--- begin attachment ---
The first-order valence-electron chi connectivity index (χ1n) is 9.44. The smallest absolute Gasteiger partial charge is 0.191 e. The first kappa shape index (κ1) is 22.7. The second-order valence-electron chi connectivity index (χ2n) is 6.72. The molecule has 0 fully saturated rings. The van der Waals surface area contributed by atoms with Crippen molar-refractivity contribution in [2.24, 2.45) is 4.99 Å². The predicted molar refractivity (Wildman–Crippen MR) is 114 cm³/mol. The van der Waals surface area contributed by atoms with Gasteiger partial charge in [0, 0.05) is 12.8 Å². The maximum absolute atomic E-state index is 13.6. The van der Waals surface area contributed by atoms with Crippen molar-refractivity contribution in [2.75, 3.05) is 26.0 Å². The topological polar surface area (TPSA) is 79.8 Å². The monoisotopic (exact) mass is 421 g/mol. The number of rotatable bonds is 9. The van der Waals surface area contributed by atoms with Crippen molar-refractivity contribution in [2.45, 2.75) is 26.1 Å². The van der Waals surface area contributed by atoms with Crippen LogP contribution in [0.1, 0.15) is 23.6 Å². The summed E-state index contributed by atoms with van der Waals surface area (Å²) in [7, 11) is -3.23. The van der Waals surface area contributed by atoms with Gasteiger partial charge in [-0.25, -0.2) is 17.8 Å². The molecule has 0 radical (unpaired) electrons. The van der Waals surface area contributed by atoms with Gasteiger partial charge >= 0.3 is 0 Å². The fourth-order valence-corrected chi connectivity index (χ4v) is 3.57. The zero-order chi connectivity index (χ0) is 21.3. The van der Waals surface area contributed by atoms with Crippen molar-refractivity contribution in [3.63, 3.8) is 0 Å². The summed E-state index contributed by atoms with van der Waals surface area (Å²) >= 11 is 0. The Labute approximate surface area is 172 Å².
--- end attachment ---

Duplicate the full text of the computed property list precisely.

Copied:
The first-order valence-electron chi connectivity index (χ1n) is 9.44. The smallest absolute Gasteiger partial charge is 0.191 e. The first kappa shape index (κ1) is 22.7. The second-order valence-electron chi connectivity index (χ2n) is 6.72. The molecule has 0 fully saturated rings. The van der Waals surface area contributed by atoms with Crippen molar-refractivity contribution in [2.24, 2.45) is 4.99 Å². The predicted molar refractivity (Wildman–Crippen MR) is 114 cm³/mol. The van der Waals surface area contributed by atoms with Gasteiger partial charge in [0, 0.05) is 12.8 Å². The maximum absolute atomic E-state index is 13.6. The van der Waals surface area contributed by atoms with Crippen molar-refractivity contribution in [2.75, 3.05) is 26.0 Å². The topological polar surface area (TPSA) is 79.8 Å². The monoisotopic (exact) mass is 421 g/mol. The number of rotatable bonds is 9. The van der Waals surface area contributed by atoms with Crippen molar-refractivity contribution in [2.45, 2.75) is 26.1 Å². The van der Waals surface area contributed by atoms with Crippen LogP contribution in [0.1, 0.15) is 23.6 Å². The summed E-state index contributed by atoms with van der Waals surface area (Å²) in [7, 11) is -3.23. The van der Waals surface area contributed by atoms with Gasteiger partial charge in [-0.25, -0.2) is 17.8 Å². The molecule has 0 radical (unpaired) electrons. The van der Waals surface area contributed by atoms with Gasteiger partial charge >= 0.3 is 0 Å². The fourth-order valence-corrected chi connectivity index (χ4v) is 3.57. The zero-order chi connectivity index (χ0) is 21.3. The van der Waals surface area contributed by atoms with Crippen molar-refractivity contribution in [3.63, 3.8) is 0 Å². The summed E-state index contributed by atoms with van der Waals surface area (Å²) >= 11 is 0. The Labute approximate surface area is 172 Å².